The Children's Commissioner will not back a register to monitor all children despite a coroner saying it will save lives.
Moko died in 2015 after prolonged abuse by his two carers, Tania Shailer and David Haerewa.
He was kicked, slapped, bitten, thrown and stomped on.
When he began soiling himself, he had faeces rubbed in his face as punishment. He died of a ruptured bowel and a head injury.
Ten years ago after the killing of Nia Glassie, he recommended that all children be registered from birth with government agencies. Another 94 children have died in that time.
Dr Bain says whatever the cost, child abuse has to be stopped and a register could save lives.
He says agencies like Well Child Tamariki Ora and Children's Teams already exist, and it would be pointless to "reinvent the wheel".
"That's why using and expanding existing services is a better immediate first step, and ensuring that they're well trained."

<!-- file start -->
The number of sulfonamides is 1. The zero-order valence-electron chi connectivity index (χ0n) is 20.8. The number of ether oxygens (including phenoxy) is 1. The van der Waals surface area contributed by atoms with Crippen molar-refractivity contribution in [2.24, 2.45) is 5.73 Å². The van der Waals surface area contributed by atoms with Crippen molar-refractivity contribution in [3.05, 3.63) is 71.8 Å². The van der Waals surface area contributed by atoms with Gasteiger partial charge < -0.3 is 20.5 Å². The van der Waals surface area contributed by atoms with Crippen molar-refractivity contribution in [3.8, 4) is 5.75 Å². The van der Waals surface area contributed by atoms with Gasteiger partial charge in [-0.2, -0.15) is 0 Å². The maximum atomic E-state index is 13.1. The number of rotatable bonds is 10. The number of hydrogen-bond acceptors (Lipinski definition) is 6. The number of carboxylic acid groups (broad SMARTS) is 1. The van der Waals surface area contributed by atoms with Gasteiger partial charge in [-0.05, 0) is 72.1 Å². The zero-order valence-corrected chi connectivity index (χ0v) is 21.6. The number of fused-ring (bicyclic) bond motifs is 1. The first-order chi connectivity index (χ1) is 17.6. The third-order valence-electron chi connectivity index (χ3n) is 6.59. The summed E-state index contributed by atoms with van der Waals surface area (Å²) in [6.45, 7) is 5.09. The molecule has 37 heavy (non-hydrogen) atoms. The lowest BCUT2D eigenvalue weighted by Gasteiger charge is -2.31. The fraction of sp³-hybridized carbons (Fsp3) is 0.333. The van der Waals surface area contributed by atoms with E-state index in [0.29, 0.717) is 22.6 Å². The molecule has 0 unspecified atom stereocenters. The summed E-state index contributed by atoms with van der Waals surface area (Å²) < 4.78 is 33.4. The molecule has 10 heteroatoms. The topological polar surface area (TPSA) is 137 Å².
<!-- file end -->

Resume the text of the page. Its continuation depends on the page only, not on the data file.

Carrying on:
Judge Becroft says to end violence against children, government agencies needed to work alongside highly trained community agencies.
'We have children dying'
But Merepeka Raukawa-Tait, the former head of Women's Refuge, says the equivalent of three classrooms of children have died since Nia Glassie.
"We can't be precious in this instance, we have children dying, and they're dying regularly.
"This is a major recommendation out of a coroner's report, surely this time it's going to be acted upon."
She says community groups would need to deliver services because families did not trust government agencies.
Arama Ngapo-Lipscombe is the lawyer for Moko's mother Nicola Dally-Paki.
She would back a register but adds a word of caution.
"There will be a fear that it's used to prejudge, prejudice, predetermine and that will lead to professionals making judgements without taking into account a person's circumstance.
"There is a risk they will look at the register and profile them."